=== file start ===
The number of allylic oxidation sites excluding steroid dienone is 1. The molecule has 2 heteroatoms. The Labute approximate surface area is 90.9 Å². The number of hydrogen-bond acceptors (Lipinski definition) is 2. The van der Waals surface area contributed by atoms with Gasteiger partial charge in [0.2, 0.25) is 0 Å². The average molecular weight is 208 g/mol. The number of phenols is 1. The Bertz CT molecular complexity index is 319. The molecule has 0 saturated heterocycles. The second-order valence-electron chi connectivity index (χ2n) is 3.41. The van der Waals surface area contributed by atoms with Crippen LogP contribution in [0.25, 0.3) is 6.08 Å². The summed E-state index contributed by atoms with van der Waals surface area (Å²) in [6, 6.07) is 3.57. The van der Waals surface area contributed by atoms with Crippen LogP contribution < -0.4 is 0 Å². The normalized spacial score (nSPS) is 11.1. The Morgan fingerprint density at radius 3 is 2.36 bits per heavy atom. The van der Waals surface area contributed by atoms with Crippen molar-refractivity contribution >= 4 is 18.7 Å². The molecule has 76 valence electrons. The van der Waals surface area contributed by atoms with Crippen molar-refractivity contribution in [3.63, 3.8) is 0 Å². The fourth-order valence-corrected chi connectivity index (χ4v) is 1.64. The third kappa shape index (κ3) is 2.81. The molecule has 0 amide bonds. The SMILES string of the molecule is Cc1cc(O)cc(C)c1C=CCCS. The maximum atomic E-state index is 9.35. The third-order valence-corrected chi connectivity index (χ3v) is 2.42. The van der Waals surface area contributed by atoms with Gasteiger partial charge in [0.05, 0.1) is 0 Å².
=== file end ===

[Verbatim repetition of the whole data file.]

The number of allylic oxidation sites excluding steroid dienone is 1. The molecule has 2 heteroatoms. The Labute approximate surface area is 90.9 Å². The number of hydrogen-bond acceptors (Lipinski definition) is 2. The van der Waals surface area contributed by atoms with Gasteiger partial charge in [0.2, 0.25) is 0 Å². The average molecular weight is 208 g/mol. The number of phenols is 1. The Bertz CT molecular complexity index is 319. The molecule has 0 saturated heterocycles. The second-order valence-electron chi connectivity index (χ2n) is 3.41. The van der Waals surface area contributed by atoms with Crippen LogP contribution in [0.25, 0.3) is 6.08 Å². The summed E-state index contributed by atoms with van der Waals surface area (Å²) in [6, 6.07) is 3.57. The van der Waals surface area contributed by atoms with Crippen LogP contribution < -0.4 is 0 Å². The normalized spacial score (nSPS) is 11.1. The Morgan fingerprint density at radius 3 is 2.36 bits per heavy atom. The van der Waals surface area contributed by atoms with Crippen molar-refractivity contribution >= 4 is 18.7 Å². The molecule has 76 valence electrons. The van der Waals surface area contributed by atoms with Crippen molar-refractivity contribution in [3.63, 3.8) is 0 Å². The fourth-order valence-corrected chi connectivity index (χ4v) is 1.64. The third kappa shape index (κ3) is 2.81. The molecule has 0 amide bonds. The SMILES string of the molecule is Cc1cc(O)cc(C)c1C=CCCS. The maximum atomic E-state index is 9.35. The third-order valence-corrected chi connectivity index (χ3v) is 2.42. The van der Waals surface area contributed by atoms with Gasteiger partial charge in [0.05, 0.1) is 0 Å².